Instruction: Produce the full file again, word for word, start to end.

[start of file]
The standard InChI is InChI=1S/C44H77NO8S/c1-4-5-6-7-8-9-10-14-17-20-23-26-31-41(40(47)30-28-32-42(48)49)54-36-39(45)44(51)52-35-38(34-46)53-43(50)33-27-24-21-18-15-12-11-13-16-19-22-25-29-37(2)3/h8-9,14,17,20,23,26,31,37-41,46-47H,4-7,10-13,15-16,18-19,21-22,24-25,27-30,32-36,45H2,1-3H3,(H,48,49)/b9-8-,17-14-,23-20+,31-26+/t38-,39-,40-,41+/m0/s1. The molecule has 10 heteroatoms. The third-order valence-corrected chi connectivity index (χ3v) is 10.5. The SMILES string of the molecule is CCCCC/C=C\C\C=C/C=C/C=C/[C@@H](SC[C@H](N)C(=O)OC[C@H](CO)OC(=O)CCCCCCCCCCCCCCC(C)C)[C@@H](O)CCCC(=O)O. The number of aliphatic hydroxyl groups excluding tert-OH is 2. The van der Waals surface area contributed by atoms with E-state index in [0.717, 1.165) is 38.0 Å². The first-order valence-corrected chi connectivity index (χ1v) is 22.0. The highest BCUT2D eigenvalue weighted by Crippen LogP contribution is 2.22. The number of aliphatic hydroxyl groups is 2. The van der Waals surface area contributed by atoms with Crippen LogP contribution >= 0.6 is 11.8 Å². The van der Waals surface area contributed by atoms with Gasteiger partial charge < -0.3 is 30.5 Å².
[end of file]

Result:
The standard InChI is InChI=1S/C44H77NO8S/c1-4-5-6-7-8-9-10-14-17-20-23-26-31-41(40(47)30-28-32-42(48)49)54-36-39(45)44(51)52-35-38(34-46)53-43(50)33-27-24-21-18-15-12-11-13-16-19-22-25-29-37(2)3/h8-9,14,17,20,23,26,31,37-41,46-47H,4-7,10-13,15-16,18-19,21-22,24-25,27-30,32-36,45H2,1-3H3,(H,48,49)/b9-8-,17-14-,23-20+,31-26+/t38-,39-,40-,41+/m0/s1. The molecule has 10 heteroatoms. The third-order valence-corrected chi connectivity index (χ3v) is 10.5. The SMILES string of the molecule is CCCCC/C=C\C\C=C/C=C/C=C/[C@@H](SC[C@H](N)C(=O)OC[C@H](CO)OC(=O)CCCCCCCCCCCCCCC(C)C)[C@@H](O)CCCC(=O)O. The number of aliphatic hydroxyl groups excluding tert-OH is 2. The van der Waals surface area contributed by atoms with E-state index in [0.717, 1.165) is 38.0 Å². The first-order valence-corrected chi connectivity index (χ1v) is 22.0. The highest BCUT2D eigenvalue weighted by Crippen LogP contribution is 2.22. The number of aliphatic hydroxyl groups is 2. The van der Waals surface area contributed by atoms with Crippen LogP contribution >= 0.6 is 11.8 Å². The van der Waals surface area contributed by atoms with Gasteiger partial charge < -0.3 is 30.5 Å².